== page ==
else, ever. He expanded the G.I. Bill of Rights and battled big real estate
interests to create the Big Thicket National Park and to preserve Padre
Island. While working for the Texas attorney general's office, he secured
the ruling that made the Permanent University Fund (the state oil revenue
earmarked for higher education) immune from the bone-picking jaws of
predators, and he continued to support educational opportunity as a
senator. Books. Education. Yarborough.
Justice, who was appointed to the federal bench by Lyndon Johnson
at Yarborough's behest, once was considered the most hated man in Texas.
Justice presided over the desegregation of public schools in Texas, secured
the right to education for the children of undocumented workers, and forced
the Texas Department of Corrections to adhere to simple codes of human
Neither Yarborough nor Justice currently reside in Henderson
County, but their influence cannot be denied. A couple of years ago, all
that liberal influence came back to haunt the good citizenry of Gun Barrel
City. It was time to replace the city signs. In the past, the signs had a
picture of a long-barreled shotgun, with the caption, "Welcome to Gun
Barrel City, We Shoot Straight With You." But all this talk about gang
violence and arms-for-hostages and crazed postal workers caused one ol'
liberal codger to go plum loony and suggest to the city council that
perhaps a picture of a shotgun would send a bad message to the youth of the
city. (Gun Barrel is a retirement community, so the "youth" were probably
somewhere in their early 60s.) A ruckus ensued, with several folks chasing
the liberal into the parking lot and threatening to "git a rope." The last
anyone saw of the liberal in Gun Barrel City was his tail lights headed
west. We did get a decidedly more friendly sign, though: a shotgun pointed
at a heart.
Gun Barrel is once again in the midst of turmoil. Seems this new
crop of city council members are doing their level best to stir up some
excitement, which can be dangerous to folks with heart conditions. Three
council members have decided that they should be able to meet and conduct
business any ol' time they get good-n-ready-in their living rooms, at the
Catfish Corner, in the express line at the Walmart. Things like that.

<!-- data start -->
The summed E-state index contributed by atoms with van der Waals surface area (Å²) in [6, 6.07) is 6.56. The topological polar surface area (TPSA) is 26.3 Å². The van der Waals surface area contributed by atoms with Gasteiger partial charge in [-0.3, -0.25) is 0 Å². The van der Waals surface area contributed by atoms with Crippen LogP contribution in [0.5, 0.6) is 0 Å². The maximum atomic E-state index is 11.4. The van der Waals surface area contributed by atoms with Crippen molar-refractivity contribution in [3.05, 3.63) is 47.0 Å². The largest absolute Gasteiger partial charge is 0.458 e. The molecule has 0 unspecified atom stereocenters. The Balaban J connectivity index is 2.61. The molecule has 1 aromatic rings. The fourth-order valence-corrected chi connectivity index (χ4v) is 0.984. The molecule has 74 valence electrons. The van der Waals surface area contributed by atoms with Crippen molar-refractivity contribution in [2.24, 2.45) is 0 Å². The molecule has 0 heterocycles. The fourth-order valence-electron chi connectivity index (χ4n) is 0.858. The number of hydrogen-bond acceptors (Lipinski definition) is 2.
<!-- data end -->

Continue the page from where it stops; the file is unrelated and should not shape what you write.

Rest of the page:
The last time they tried their skullduggery, they waited for the
mayor to leave town, then called a special session. It didn't take long for
a group of ham radio operators who meet every morning at the Dairy Queen
(the cultural hot spot of Gun Barrel) to catch wind of it and they quickly
rallied and stormed the meeting. The councilmen were so stunned they called
in a Texas Ranger and the sheriff's department to protect them from the
group of ruffian AARPers. To make matters worse, so many people attended
this impromptu meeting that it had to be moved from city hall to the local
senior citizen's center, which was holding its weekly Senior's Luncheon.
Blue Hairs armed with tomatoes.
The mayor called the citizens a bunch of "pagans" and "heathens,"
the citizens called the council a bunch of no-account, belly-crawlin',
slime-suckin', no-good rascals. A few (including me) set back and called it
all entertainment.
The citizens have taken a "pickle jar vote" to determine the future of the
city council. One jar reads "Impeach" the other "Lynch" and each citizen
could vote with loose change. As it stands, they have collected enough
money to hire a lawyer and have filed suit against the council, accusing
them of malfeasance, illegal meetings, and general hooey pooey. If that
doesn't work, they say lynching is still high on their list of options.
Eyebrows were indeed raised when city administrator, Allan Taylor,
found a "bomb" under his van as he headed to work one morning. The bomb was
a pickle jar wrapped with nails and filled to the brim with gasoline and a
lighted fuse. Some folks think he planted that bomb there himself, pointing
out the obvious: country folk use pipe bombs, not pickle jar explosives.
One good thing has come out of all the turmoil in Gun Barrel:
people are getting involved in local politics again. So many people attend
city council meetings that they are now broadcast by closed-circuit TV in
the parking lot. Folks get there hours early just to get a front-row seat.
Others bring their lawn chairs and coolers. A petition to fire the city
administrator and impeach city council was circulated at the last council
meeting and 650 people signed it-over TWICE the amount of folks who voted
in the last election.
Though it's sometimes hard being the only openly liberal person
living in the Greater Gun Barrel City region of Texas, stories such as this